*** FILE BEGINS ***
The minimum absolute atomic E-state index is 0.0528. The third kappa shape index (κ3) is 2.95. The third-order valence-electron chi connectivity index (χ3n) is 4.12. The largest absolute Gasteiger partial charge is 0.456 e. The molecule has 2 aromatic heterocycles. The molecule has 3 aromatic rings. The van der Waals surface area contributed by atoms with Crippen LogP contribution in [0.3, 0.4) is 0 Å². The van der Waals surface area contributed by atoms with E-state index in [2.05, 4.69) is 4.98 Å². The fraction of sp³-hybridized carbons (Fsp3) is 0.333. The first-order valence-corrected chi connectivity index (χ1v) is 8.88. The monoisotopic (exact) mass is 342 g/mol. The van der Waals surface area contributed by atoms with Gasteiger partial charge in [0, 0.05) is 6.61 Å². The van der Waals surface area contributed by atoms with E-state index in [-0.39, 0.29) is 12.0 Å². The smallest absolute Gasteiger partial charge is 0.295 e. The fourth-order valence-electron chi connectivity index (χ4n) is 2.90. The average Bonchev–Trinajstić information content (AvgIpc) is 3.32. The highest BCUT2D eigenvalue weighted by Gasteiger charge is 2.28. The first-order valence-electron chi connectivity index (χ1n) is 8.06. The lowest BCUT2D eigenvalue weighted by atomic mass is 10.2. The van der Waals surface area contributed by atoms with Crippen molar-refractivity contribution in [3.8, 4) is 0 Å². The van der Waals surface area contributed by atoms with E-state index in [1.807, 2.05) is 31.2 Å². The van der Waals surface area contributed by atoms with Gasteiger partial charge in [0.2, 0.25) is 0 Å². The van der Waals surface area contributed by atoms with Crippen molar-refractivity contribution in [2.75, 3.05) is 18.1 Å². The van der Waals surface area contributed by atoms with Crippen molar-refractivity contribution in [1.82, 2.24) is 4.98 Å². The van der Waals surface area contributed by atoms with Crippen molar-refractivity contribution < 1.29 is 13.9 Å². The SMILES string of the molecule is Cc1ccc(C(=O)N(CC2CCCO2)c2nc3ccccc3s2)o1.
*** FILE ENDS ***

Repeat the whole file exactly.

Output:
The minimum absolute atomic E-state index is 0.0528. The third kappa shape index (κ3) is 2.95. The third-order valence-electron chi connectivity index (χ3n) is 4.12. The largest absolute Gasteiger partial charge is 0.456 e. The molecule has 2 aromatic heterocycles. The molecule has 3 aromatic rings. The van der Waals surface area contributed by atoms with Crippen LogP contribution in [0.3, 0.4) is 0 Å². The van der Waals surface area contributed by atoms with E-state index in [2.05, 4.69) is 4.98 Å². The fraction of sp³-hybridized carbons (Fsp3) is 0.333. The first-order valence-corrected chi connectivity index (χ1v) is 8.88. The monoisotopic (exact) mass is 342 g/mol. The van der Waals surface area contributed by atoms with Gasteiger partial charge in [0, 0.05) is 6.61 Å². The van der Waals surface area contributed by atoms with E-state index in [-0.39, 0.29) is 12.0 Å². The smallest absolute Gasteiger partial charge is 0.295 e. The fourth-order valence-electron chi connectivity index (χ4n) is 2.90. The average Bonchev–Trinajstić information content (AvgIpc) is 3.32. The highest BCUT2D eigenvalue weighted by Gasteiger charge is 2.28. The first-order valence-electron chi connectivity index (χ1n) is 8.06. The lowest BCUT2D eigenvalue weighted by atomic mass is 10.2. The van der Waals surface area contributed by atoms with Crippen molar-refractivity contribution in [3.8, 4) is 0 Å². The van der Waals surface area contributed by atoms with E-state index in [1.807, 2.05) is 31.2 Å². The van der Waals surface area contributed by atoms with Gasteiger partial charge in [0.2, 0.25) is 0 Å². The van der Waals surface area contributed by atoms with Crippen molar-refractivity contribution in [2.75, 3.05) is 18.1 Å². The van der Waals surface area contributed by atoms with Crippen molar-refractivity contribution in [1.82, 2.24) is 4.98 Å². The van der Waals surface area contributed by atoms with Crippen molar-refractivity contribution < 1.29 is 13.9 Å². The SMILES string of the molecule is Cc1ccc(C(=O)N(CC2CCCO2)c2nc3ccccc3s2)o1.